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How 'work from home' could change downtowns in the Triangle

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We now know the pandemic-forced experiment we all now call 'work from home' has been more successful than a lot of employers had anticipated.

Video Transcript

ED CRUMP: So you like working from home on the computer, and would consider doing it long-term because it suits your lifestyle? Have you ever thought your boss might grant that request because it saves the company cash?

BILL KING: Everyone's been trying to figure out, you know, how to assess the office market after this.

ED CRUMP: Bill King is the CEO of the Downtown Raleigh Alliance, so he knows something about the market for office space here. He says by this time next year, we may have an idea whether things like remote working will become more permanent, fade with the pandemic, or settle into a combination of both.

BILL KING: We're going to want to have offices in collaborative spaces for people. And maybe how much time they spend in those spaces will be altered, but I think the need for space will still exist.

GREG SANCHEZ: There's some jobs where people could potentially work remotely on a regular basis, but there's a lot of them where they need to be in the office collaborating, innovating.

ED CRUMP: Greg Sanchez's business is commercial real estate. The CEO of the largest firm in The Triangle, Tri Properties Carolantic, he agrees with Bill King that if there is a change in the downtown office market, it will be just a blip. He says a report by the Brookings Institute, Think Tank, showing a potential drop in office demand because of continued remote working would likely impact major cities, and second tier markets like The Triangle could actually benefit, with more than 160,000 people predicted to move here by 2025.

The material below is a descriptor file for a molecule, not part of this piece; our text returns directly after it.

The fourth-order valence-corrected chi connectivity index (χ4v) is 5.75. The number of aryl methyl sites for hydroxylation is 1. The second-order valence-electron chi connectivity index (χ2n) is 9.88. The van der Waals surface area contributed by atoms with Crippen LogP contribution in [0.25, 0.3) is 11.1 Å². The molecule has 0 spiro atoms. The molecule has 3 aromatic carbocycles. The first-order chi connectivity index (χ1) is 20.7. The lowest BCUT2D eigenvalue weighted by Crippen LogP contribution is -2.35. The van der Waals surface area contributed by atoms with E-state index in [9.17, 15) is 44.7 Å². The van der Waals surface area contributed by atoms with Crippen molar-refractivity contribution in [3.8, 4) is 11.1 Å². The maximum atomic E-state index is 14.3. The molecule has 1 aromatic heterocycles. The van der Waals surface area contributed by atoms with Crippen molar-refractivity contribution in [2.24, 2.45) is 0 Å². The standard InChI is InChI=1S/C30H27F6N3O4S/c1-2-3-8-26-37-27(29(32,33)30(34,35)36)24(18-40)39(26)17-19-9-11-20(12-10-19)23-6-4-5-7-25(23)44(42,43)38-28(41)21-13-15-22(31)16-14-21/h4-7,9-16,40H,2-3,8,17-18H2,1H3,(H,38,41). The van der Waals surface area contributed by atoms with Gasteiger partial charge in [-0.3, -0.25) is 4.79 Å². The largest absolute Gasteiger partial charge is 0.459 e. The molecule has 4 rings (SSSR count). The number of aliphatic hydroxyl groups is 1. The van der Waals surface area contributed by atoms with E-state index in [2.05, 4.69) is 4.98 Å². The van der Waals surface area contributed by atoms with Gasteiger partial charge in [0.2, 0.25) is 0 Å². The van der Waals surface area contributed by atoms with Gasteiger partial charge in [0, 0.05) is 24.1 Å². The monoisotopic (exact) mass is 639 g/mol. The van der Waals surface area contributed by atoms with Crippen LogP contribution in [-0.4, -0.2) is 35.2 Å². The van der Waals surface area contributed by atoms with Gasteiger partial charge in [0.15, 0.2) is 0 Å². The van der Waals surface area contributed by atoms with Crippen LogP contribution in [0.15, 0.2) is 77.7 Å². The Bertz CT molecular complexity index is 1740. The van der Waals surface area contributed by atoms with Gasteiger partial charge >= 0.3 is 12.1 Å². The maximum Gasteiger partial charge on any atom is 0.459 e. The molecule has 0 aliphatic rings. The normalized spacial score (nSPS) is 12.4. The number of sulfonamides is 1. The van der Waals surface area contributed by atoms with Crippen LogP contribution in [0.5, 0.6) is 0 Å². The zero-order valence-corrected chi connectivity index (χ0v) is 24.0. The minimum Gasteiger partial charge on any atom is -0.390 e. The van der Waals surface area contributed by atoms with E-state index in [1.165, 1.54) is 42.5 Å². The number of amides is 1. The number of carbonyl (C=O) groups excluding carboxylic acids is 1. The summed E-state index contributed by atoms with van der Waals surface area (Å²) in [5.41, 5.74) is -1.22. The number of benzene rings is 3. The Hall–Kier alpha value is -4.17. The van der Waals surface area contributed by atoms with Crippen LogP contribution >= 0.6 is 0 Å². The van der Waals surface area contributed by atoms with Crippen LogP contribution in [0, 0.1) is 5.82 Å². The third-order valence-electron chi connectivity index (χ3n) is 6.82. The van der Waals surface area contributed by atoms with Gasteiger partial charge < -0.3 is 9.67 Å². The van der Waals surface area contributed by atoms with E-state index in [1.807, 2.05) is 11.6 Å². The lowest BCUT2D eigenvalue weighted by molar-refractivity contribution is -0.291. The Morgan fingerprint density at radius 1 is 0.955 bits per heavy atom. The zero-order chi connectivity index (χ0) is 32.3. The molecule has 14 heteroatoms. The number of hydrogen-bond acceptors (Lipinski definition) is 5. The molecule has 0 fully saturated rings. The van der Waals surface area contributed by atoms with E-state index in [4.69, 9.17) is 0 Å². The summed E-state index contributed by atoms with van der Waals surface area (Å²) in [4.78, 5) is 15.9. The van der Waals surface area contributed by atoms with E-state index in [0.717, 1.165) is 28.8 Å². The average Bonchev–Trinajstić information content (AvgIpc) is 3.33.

GREG SANCHEZ: They're coming from those, those big markets, a lot of them are, you know, a lot from the Northeast, and a lot from the big cities and the big markets, and there's opportunity here.

BILL KING: Now, our market is really well positioned still for growth. The quality of life is still very high.

ED CRUMP: These guys aren't just being partisan to their market and their industries, according to Crowdstreet. The platform which pools investor's money has picked The Triangle as the number one market in the nation for investing in 2021. So according to the experts, even with a likely increase in remote working, downtown Raleigh, downtown Durham, and the entire Triangle region should still look forward to continued prosperity post-pandemic. Ed Crump, ABC 11 Eyewitness News.